I had seen your article on The Red Back Book some years ago but am inspired to respond to it for some reason now. As an NEC student I was one of the recording engineers on the album, went on to create my own group (The American Ragtime Ensemble), play with the NERE in their last four tours, and actually found by accident an original set of “Red Back Book” parts (actually called Standard High-Class Rags), only the 2nd complete set ever found. You can read the whole story on my site at the Oddities page. I had worked closely with Gunther while in school as both a violinist and recording/sound tech. Check out the wiki site for New England Ragtime Ensemble, which I co-edited with the flute player David Reskin (yes, very similar names).
The question of what might constitute an "authentic" performance of classic ragtime is insoluble. and his contemporaries were pianists who composed their music on, and for, the piano. But the average listener in the decade beginning in 1900 often heard instrumental ragtime in arrangements for small ensembles like Michigan's , heard on this album. and other composers often orchestrated their rags in this way, and his publisher, Missourian John Stark, issued a collection of such orchestrations under the title The Red Back Book: Standard High Class Rags. The title is a little inaccurate in the case of the present album, most of whose numbers, but not all, appeared in the publication. In many respects, however, this is an impressive reconstruction on the part of what appears to be an amateur ensemble. The group assembled a complete set of parts (no simple feat in itself), using material from a New Orleans archive that once belonged to early jazzman Bunk Johnson. And their performances have a charming lyricism and freedom that stand in contrast to the rather stiff renditions still available from the first flowering of the ragtime revival in the 1970s. The parts for violin and cello emerge more clearly from the texture here than in other performances, and the stringed instruments add a dimension of sentiment -- in turn nicely set off against big march rhythms in more propulsive pieces like 's The Cascades (track 4). Sample 's sublime Grace and Beauty: A Classy Rag (track 9) for a taste of this group's style at its best -- they are not a virtuoso ensemble, but they have an infectious enthusiasm for the sweet aspect of classic ragtime that so often gets lost. Highly recommended for libraries that wish to represent this way of performing ragtime, and as well for anyone who enjoys the genre.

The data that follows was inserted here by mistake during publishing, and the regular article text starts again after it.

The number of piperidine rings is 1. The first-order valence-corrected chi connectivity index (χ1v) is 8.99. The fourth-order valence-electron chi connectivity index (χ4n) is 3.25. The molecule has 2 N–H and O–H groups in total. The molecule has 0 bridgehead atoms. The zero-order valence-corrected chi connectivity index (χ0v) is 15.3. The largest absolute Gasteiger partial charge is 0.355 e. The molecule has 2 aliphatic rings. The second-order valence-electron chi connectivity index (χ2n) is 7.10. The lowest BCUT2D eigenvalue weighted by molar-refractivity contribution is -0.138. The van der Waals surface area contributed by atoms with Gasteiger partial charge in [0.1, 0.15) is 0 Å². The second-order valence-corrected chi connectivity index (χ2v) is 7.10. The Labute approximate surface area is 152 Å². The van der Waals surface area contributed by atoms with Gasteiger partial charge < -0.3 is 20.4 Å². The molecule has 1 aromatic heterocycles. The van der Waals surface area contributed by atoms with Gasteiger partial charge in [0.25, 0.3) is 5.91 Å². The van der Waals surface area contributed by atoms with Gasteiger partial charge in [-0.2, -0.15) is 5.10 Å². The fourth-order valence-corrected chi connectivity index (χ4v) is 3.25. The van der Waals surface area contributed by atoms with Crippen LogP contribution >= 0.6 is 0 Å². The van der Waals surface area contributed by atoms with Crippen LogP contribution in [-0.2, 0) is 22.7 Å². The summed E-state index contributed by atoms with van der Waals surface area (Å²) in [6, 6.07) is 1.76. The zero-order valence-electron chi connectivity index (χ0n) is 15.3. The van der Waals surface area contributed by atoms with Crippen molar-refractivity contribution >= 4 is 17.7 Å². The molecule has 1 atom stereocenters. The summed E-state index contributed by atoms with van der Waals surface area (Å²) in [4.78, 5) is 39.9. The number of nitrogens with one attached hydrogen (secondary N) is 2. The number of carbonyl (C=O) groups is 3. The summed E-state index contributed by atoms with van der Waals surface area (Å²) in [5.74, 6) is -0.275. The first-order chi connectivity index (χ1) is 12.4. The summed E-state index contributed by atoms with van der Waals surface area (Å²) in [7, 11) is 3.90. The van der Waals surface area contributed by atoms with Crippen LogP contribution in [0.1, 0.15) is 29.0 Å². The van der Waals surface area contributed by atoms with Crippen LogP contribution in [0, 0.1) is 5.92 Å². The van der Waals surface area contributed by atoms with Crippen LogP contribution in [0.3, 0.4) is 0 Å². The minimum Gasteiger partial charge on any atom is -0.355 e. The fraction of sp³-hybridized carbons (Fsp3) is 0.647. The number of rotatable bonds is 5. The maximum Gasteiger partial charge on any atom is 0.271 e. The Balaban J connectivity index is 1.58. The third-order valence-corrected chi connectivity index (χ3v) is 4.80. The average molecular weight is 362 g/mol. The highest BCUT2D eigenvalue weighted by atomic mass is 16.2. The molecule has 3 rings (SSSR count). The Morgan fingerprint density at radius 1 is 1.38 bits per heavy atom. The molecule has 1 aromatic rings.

I’ll bet there are some business and life lessons in ragtime, too. Far too long since I’ve owned a copy of The Red Back Book. My vinyl copy seems to have disappeared.
I bought the Red Back Book when it first came out and wore the grooves off it. I also bought the second NERC album but I cannot remember the name. It had Peacherine Rag on it, in a wonderful arrangement. When NERC played Blossom Music Center in the Summer of 1973 or 74, I had front row seats. When they got to the second section of Peacherine the whole place erupted in cheers and applause for the great arrangement it was. I’ll never forget that.
I am looking for a score copy of 'The Red Back Book', a set of Scott Joplin songs recorded on Capitol Records. The closest knowledge I have to its existance is a note on the record sleeve - "Scores and instrumental parts of 'The Red Back Book' are scheduled for 1973 publication by Fanfare Press" However, I have not been able to obtain information on either the book itself, or if the publishers are still around. I am after the possibility of purchasing the score, or at the very least getting in contact with the publishers.